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Monday, May 27, 2024
The Observer

Notre Dame should not be the best years of your life

By the time I reached my senior year of high school, I had either officially (or unofficially) toured 33 universities. 

Yes, you read that correctly. I toured 33 colleges in my search for the “perfect fit.”

My parents wanted my older sister to start looking at colleges when she was a sophomore, and I was roped into it as a freshman. Many of the colleges we looked at were within driving distance, though we made a few long-distance visits on the rare occasion that our family went on vacation. 

I’ve always been a very anxious person, and the frequency of our trips combined with my tendency to hyperfixate on things was a recipe for disaster. When I wasn’t at school, participating in extracurriculars or hanging out with my family, I was reading countless articles online about how to get into your dream school or watching YouTube videos about random people’s college acceptances and rejections. I researched ways to get in touch with admissions counselors, stared at lists of majors, clubs and sports and even looked at the restaurants and shops in particular college towns until the early hours of the morning. 

Considering my parents are Notre Dame alumni, many people questioned my search, especially since I researched every university I toured except for Notre Dame. The answer is simple: I didn’t want to go. I wanted to forge my own path and show that I could make it at a different school on my own. 

Obviously, this determination to avoid anything Notre Dame-related at all costs backfired. I’ve been very happy at this university, and I’m eternally grateful for the friends, people and places that I’ve encountered. In fact, I’m so happy that I don’t want to leave. 

Against the many fabrics of my being, this feels unnatural. While I like routine, I’ve never liked to stay in one place for too long. I never wanted to come here in the first place. There have been great opportunities that I’ve explored outside of South Bend, and I’m itching to leave the beige fields and gray winters of the Midwest behind — so what gives?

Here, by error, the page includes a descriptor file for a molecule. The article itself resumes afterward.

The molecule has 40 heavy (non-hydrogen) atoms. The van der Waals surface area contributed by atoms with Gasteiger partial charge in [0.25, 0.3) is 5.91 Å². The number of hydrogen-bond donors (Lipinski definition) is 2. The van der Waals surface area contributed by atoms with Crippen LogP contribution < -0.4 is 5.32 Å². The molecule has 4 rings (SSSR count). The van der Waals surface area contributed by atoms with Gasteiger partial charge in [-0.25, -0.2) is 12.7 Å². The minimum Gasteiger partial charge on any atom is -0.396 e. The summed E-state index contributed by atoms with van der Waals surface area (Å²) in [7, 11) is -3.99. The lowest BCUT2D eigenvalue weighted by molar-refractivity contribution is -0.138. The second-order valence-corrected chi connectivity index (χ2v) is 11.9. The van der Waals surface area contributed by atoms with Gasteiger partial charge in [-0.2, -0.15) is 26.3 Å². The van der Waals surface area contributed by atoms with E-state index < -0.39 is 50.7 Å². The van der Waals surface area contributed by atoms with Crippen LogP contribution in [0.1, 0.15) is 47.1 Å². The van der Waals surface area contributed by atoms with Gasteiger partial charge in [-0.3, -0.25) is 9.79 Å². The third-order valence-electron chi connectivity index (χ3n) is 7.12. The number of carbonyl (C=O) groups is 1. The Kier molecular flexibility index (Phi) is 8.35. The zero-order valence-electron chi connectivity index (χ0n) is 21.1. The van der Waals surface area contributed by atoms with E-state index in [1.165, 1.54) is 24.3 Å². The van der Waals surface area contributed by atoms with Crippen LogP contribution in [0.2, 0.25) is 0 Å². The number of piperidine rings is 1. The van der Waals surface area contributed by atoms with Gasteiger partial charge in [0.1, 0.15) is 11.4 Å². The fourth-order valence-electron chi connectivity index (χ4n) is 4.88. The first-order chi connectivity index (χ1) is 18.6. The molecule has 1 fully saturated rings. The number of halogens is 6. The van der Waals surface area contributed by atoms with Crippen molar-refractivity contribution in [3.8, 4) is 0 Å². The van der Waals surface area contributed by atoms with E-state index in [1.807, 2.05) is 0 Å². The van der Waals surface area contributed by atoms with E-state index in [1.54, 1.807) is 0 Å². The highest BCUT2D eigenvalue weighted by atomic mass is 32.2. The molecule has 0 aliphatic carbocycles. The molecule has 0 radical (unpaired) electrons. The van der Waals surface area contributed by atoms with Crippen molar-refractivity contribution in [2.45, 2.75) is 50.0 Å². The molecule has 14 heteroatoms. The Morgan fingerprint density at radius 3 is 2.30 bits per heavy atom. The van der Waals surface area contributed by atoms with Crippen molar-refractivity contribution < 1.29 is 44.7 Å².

About this time in the typical four-year cycle of learning is where I begin to feel the ever-approaching reality of the future. It happened to me in high school as well. While studying for an AP Psychology exam, thoughts of college applications and major choices infected my brain. It came over in a wave, with a small thought intruding first and the rest coming in an onslaught. Dealing with it the only way I knew how (baking), my busy brain pounded and my racing heart crushed my ribs as I sat on the floor of my kitchen eating cinnamon rolls out of the pan and sobbing. 

This pain I felt is an indelible memory, and I never want to go back to that time. Despite logic’s attempts, I crumpled under the weight of the unknown and of indecision. 

I’ve returned to this state, though not in the same frosting-coated hot-mess manner from high school. This time, I’ve learned a lot about myself and about the world. 

Starting in the fall, I will begin applying to graduate schools. I will have to face the reality of my future and of adulthood. Notre Dame has kept me safe, but it can't guard me forever. All of my anxiousness in high school led me here, but it can’t keep me here. 

The idea that college is “the best years of your life” shouldn’t be true. That’s not what we come here to do. Life doesn’t stop here even though this chapter of it ends. This stage of living comes with new notions of independence and responsibility, but it’s a gift to make it this far and to be given the opportunity to consider paths beyond Mishawaka.

I wish that I could go back in time and tell my younger self that everything was going to work out. It always does. Dealing with the unknown is part of life, but it doesn’t have to mean suffering.

The views expressed in this column are those of the author and not necessarily those of The Observer.